1/ When I first came up with the idea for this mechanic (that of virtual balances for introducing assets), I hesitated for a long time to actually use it because I feared it might be vulnerable to just this kind of attack.
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2/ I sought feedback from the best eth devs I knew and tested everything I could think of trying to find a way to exploit it, because it just *felt* like it was vulnerable, but I couldn't actually see how.
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3/ After a fairly long time of this, and after assessing a number of other options for rebalancing, I decided that it was the optimal solution for the protocol and that it was in fact safe; that I had been right to worry about it, but wrong about it actually being insecure.
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4/ The thing is, I was *correct* about the basic mechanism- it works spectacularly well for removing external market dependencies - but I was so, so wrong to have confidence in the implementation.
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5/ Looking at the aftermath, I feel it should have been incredibly obvious to me that extrapolating from one token was a disaster in waiting, but it wasn't, and the contract was in production handling tens of millions of dollars for nearly a year before it got hit.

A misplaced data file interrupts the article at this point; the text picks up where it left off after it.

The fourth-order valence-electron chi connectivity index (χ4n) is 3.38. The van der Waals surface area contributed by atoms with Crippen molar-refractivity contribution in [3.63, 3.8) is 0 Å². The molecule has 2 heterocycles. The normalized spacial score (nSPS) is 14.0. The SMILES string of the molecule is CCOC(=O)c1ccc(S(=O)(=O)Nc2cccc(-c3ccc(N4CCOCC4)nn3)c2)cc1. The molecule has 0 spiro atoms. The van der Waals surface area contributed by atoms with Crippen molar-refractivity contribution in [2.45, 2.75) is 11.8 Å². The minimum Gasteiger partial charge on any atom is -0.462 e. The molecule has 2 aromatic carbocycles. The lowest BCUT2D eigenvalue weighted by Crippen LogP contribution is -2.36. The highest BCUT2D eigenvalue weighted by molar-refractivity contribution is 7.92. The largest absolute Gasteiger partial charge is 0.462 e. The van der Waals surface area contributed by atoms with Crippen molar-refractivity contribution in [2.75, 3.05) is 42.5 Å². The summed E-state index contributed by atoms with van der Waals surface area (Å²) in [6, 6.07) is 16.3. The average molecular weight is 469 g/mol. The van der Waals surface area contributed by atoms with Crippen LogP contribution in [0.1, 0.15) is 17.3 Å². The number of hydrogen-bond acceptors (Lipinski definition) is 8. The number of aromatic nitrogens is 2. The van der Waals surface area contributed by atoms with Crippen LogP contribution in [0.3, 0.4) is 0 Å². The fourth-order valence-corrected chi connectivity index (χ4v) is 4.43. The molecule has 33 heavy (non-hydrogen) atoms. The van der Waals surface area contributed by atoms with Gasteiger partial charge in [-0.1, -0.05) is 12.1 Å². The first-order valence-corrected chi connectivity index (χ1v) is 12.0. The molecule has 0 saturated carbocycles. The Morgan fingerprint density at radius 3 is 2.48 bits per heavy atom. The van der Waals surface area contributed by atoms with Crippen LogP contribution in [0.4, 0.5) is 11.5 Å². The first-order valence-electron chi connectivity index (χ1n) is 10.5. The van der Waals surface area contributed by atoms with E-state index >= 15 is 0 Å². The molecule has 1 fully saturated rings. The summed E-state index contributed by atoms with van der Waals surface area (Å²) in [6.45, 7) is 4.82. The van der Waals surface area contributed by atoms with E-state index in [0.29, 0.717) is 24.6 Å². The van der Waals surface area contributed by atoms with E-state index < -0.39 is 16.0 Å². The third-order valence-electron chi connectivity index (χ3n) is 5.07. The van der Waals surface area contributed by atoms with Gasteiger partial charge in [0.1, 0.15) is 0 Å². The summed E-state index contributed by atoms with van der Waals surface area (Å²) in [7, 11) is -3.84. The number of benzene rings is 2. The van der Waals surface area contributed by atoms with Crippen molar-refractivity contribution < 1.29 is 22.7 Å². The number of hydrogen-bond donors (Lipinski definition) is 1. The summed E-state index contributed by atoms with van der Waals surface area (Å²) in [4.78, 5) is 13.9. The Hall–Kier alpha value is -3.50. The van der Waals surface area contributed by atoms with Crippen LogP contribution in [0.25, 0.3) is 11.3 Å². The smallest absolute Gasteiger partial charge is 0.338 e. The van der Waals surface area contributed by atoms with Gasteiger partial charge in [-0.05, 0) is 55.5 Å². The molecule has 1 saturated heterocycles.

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6/ When working on large projects like this, it's easy to get tunnel vision and bore down on some optimization problem, trying to make something the best and most efficient version of itself without giving adequate consideration to best practices.
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7/ In the future I will seek out as much feedback as I possibly can on core components like this before putting them out in the wild, and I certainly learned today that something being on mainnet for a long time doesn't make it secure.
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8/ I'm extremely sorry to everyone who lost money because of a mistake I made 363 days ago. I haven't thought of this function more than a handful of times this entire year, and now people have lost about $16m because of it.
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9/ I'll do my best to make this right, and I am incredibly grateful for all the support people have sent my way, especially @cleanunicorn and @andreiashu who stayed up late helping me analyze the transactions
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Replying to @d1ll0nk
Maybe ante.finance might be a good tool to insure against areas in a contract where u feel might be vulnerable It's impossible to know all vectors in hindsight Pinging @AnteBear
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agree, hard 2 kno possibl vulnerabilities ahead o time but @AnteFinance is useful if there r assumptions abt live behavior for ur code u believe in ahead of time then in gud faith, considr making and staking an Ante Test docs.ante.finance
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